The Films of McG
Charlie's Angels: Full Throttle (June 26/03)
It's interesting that all the promotional materials for Charlie's Angels: Full Throttle have divulged Demi Moore's presence as the villain, since her true intentions aren't revealed until the last twenty minutes. Moore's screen time is so limited, the role is almost a cameo - but the film is peppered with enough other celebrity cameos to keep things interesting. That's actually a cunning strategy on the part of McG; by infusing the movie - which follows the Angels (Drew Barrymore's Dylan, Cameron Diaz's Natalie, and Lucy Lio's Alex) as they attempt to rescue a top-level military man (Robert Patrick) - with celebs a-plenty, we're distracted from the fact that there isn't a whole lot of story here. With appearances from folks like Bruce Willis, Robert Forster, and Pink, there seems to be a familiar face here for everyone. Of course, a big part of the original's success was McG's insanely kinetic and almost mind-numbing sense of style. That's certainly true here as well, with McG's overcranked visual sensibilities keeping things moving at a pace that's beyond brisk. He's clearly not going for any kind of realistic vibe here, as evidenced by an early sequence featuring a Matrix-type firefight on motorcycles. But for what the movie promises - relentless action and plenty of ogling opportunities - McG delivers. He even throws in a little character development for the Angels - Dylan's shady past, Alex's relationship with her father, etc - but this is also the one area he winds up going somewhat overboard. Specifically, the treatment of Moore's character, Madison; McG makes the almost fatal mistake of presenting the character in a serious light. Perhaps Moore insisted upon it, but watching her actually act in the midst of all this silly bubblegum action is incredibly jarring. And as for her much-ballyhooed return to mainstream films, Moore is adept in the role but seems to think she's in an altogether different movie. Barrymore and Diaz are appropriately bubbly, but as was the case in the original, Liu seems slightly out of place amongst the giggling shenanigans. But the supporting cast elevates the movie to more than just a completely disposable piece of entertainment, with relative newcomer Justin Theroux a welcome surprise. Playing an evil figure from Dylan's past, Theroux has a real presence about him and does a nice job of turning this one-dimensional character into someone the audience can hate. Reprising his role as The Thin Man, Crispin Glover is a lot of fun and we even learn a bit about his past (hint: it involves nuns and a hair fetish). Like the original, you really have to know what you're getting into when you head off to see Charlie's Angels: Full Throttle. With the right mindset, though, it's probably one of the most mindlessly enjoyable movies to crop up so far this summer.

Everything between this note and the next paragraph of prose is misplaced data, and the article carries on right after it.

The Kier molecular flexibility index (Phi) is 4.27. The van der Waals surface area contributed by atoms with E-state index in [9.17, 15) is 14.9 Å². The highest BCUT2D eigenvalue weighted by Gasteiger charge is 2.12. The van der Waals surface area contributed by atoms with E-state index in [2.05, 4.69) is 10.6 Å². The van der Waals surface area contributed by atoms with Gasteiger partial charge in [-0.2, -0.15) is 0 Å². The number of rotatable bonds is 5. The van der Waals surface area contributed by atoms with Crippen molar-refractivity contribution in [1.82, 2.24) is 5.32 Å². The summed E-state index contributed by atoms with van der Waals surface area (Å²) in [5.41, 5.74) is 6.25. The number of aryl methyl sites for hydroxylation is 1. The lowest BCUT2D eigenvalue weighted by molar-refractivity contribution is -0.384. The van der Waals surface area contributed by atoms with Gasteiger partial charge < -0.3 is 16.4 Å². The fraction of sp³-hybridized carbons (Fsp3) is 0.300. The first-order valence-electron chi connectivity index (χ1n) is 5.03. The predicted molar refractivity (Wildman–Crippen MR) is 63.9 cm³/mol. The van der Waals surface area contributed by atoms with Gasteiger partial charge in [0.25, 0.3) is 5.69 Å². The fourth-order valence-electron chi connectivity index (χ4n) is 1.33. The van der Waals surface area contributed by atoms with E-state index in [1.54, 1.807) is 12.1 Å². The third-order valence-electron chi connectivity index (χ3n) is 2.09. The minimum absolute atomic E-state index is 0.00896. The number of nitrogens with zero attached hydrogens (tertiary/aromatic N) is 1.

We Are Marshall
Prior to Matthew McConaughey's entrance at around the 20-minute mark, We Are Marshall possesses the feel of a slick yet agreeable inspirational sports drama that appears to be establishing itself as something along the lines of a Hoosiers or a Rudy. And the film undoubtedly would have come off that way were it not for McConaughey's disastrously idiosyncratic work; the actor, who delivers the majority of his lines through the corner of his mouth, offers up a performance that's overflowing with precisely the sort of quirks and tics that he's come to be associated with over the years. There's consequently little doubt that We Are Marshall works best in the few scenes not revolving around McConaughey's character, as the rest of the film is teeming with superb and downright compelling performances by folks like Matthew Fox, David Strathairn, and Ian McShane. The inherently compelling storyline - the movie documents the true-life efforts of West Virginia's Marshall University to rebuild their football team following a tragic plane crash - does ensure that there are a number of genuinely moving moments contained within the overlong running time, while the admittedly rousing finale leaves the proceedings on precisely the sort of uplifting note that's sorely missing from the rest of the film. Director McG generally does an effective job of toning down his over-the-top stylistic tendencies, although the almost relentless emphasis on inspirational speeches eventually becomes oppressive. There's ultimately no denying that We Are Marshall would've benefited from the presence of virtually any other actor in the central role, although - to be fair - it's just as clear that the movie does suffer from an almost insurmountable cavalcade of faults (including a disastrously overlong running time).